The forming of Vintage Resurrections first started back when I was doing another blog. Some of you might remember my writings and rants over a Tales From The Trenches of Parenting. But writing about the family and it's up's and downs became – quite frankly – boring. There is only so much you can write about kids tantrums and the issues of married life cause a ba-ZILLION people are doing it already all over the world. The final straw came when I started “writing” about other companies products in order to make a buck off the blog.
It was time to close that chapter of my life's journey.
But through my blog I found a style of creating that seem to capture my attention much more than letting everyone else know that my daughter was still sleeping in my bed at 4 years old, and couldn't figure how to get her out yet.
It was finding a site called Pure-n-Lovely (now known as The Handmade Home). I was flipping through Craigslist when my eye caught her furniture and then ultimately her website. The brain started flipping back to when I was younger and want to jump into the field of art. It was only because of certain family members and “friends” in my life for those formitable years that told me I couldn't do that, or wouldn't make it, or it was stupid, and blah, blah, blah. It was the reason I wandered for most of those crucial years of my life after high school. Knocking someone off their center has dire conciquences in the future.
Lest I know it at the time, my first blog was my unconcisous “shadow” making that creative door open back up for me in my old lady years. You'll have to read up on Carl Jung to understand the shadow. Think of it as God's hand knocking you in the direction you should be going. Some also refer it to the Karmic 2-by-4 up the side of the head!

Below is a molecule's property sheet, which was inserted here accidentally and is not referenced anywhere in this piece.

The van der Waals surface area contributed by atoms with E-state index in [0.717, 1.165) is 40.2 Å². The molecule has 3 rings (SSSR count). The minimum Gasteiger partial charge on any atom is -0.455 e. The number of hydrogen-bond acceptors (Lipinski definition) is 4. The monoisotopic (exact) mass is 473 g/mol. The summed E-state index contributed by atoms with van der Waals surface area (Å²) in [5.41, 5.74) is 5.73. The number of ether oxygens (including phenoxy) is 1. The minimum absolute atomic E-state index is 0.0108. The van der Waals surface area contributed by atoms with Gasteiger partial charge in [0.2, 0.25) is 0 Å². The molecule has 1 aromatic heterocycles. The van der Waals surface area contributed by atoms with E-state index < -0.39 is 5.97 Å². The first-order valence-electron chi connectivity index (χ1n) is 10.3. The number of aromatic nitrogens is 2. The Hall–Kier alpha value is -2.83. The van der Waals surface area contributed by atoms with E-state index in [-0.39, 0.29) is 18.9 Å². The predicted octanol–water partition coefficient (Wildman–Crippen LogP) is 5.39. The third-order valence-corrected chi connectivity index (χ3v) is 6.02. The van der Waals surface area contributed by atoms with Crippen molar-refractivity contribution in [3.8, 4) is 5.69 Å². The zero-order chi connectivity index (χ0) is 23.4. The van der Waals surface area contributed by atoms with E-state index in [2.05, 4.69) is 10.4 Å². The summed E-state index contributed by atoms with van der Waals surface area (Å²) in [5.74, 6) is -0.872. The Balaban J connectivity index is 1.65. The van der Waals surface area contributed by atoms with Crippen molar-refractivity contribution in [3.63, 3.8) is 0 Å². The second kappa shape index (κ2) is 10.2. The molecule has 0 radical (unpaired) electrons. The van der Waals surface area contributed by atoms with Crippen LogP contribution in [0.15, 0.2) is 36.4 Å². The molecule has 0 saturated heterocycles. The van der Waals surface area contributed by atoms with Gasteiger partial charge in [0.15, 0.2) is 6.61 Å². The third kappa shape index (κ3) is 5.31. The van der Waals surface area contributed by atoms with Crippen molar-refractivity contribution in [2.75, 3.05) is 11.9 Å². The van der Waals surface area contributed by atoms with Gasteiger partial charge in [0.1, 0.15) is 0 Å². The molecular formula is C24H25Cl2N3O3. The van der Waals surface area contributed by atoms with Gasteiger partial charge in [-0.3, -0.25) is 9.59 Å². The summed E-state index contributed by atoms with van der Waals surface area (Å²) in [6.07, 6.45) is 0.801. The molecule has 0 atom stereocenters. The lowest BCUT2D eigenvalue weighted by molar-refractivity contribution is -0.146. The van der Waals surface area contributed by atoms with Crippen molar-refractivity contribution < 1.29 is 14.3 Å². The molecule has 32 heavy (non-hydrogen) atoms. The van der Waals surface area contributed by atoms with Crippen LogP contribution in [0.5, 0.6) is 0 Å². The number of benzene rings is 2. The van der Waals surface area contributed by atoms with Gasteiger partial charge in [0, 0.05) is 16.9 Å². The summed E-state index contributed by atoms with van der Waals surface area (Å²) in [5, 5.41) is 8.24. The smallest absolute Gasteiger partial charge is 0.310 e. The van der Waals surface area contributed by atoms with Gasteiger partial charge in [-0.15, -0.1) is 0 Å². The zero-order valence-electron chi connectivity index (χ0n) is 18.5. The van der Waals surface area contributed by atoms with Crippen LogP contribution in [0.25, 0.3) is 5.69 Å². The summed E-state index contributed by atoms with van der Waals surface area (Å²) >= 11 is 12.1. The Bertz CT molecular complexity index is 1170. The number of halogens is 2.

I eventually got in contact with Jamin over at The Handmade Home and traded them an old vanity (now I wish I didn't, LOL), for a couple of pieces of furniture she did. I got them home and literally stared at them for a couple of weeks trying to examine how she did what she did. She had a degree from Auburn University, I didn't, and I didn't have time to get one in a couple of months of time.
Time for “Google University” online courses!
Of course my kids and hubs thought I was on some honorable hobby again (i.e., my first blog), and had little patience after a few more weeks of research into what I ultimately started doing. That was back in April of 2011. By June, I was ready to go!
Fast forward to now... I had a revelation while working on a Steampunk/Industrial Vintage bookcase for my son. As I was cutting metal in two for some of the pieces on this thing, I kept hearing my Grandfather Wiley instruct me how to cut it without setting my hair or nearby wood on fire from the giant sparks immittingly all over the place. I actually heard my self answer “Yes Sir” outloud to him! I swear he was there right beside me.
I suddenly realized who had been my mentors/my teachers for what I do now..... My grandparents. See, my Grandmother Wiley was an artist who was quite good in the way of watercolors and pastels. She also crotcheted those intricate pearl things on doillies and linens that only the patience of God could give her to do. I have several that she has given me that are gently stored and no one dares to touch without my approval.
My grandfather was a carpenter. He even built the cabinets in the houses of the community I grew up in; everyone knew him there. He was quite the farmer as well! I remember him getting up before dawn for his chores and in the process, commanding the attention of every animal on that farm as if he had personally hypnotized them himself into following his every move while he worked. Old MacDonald was nothing compared to my grandfather!
My dad took us there almost every Sunday and it was a must on Christmas Day. That farm was the most magical place of my childhood. I never realized it until that moment that I had actually paid attention to what tmy grandparents were doing there. It was the energy that I was drawing on when I nail each piece of wood or with each stroke of paint I made.
The unconcisous mind had actually absorbed what I observed at that farm and it was coming out as if I had done this all along in my life. It's that feeling you have when you realized that you are really home again. I thanked my grandparents, then I cried wishing they could be with me on this journey, but knew they were watching me nonetheless. I thanked God for helping me recognize the gifts he gave me and apologized as well, for not using them until now.
So, with my grandparents in tow, a slew of Annie Sloan Chalk paint, and rows of brushes and tools, I'm on a new journey. I'm not going to claim everything I make will be golden or even liked! I just hope that some of you will come along and offer advice, praise, jeers, or cheers as I share what I make for my home and for some of you.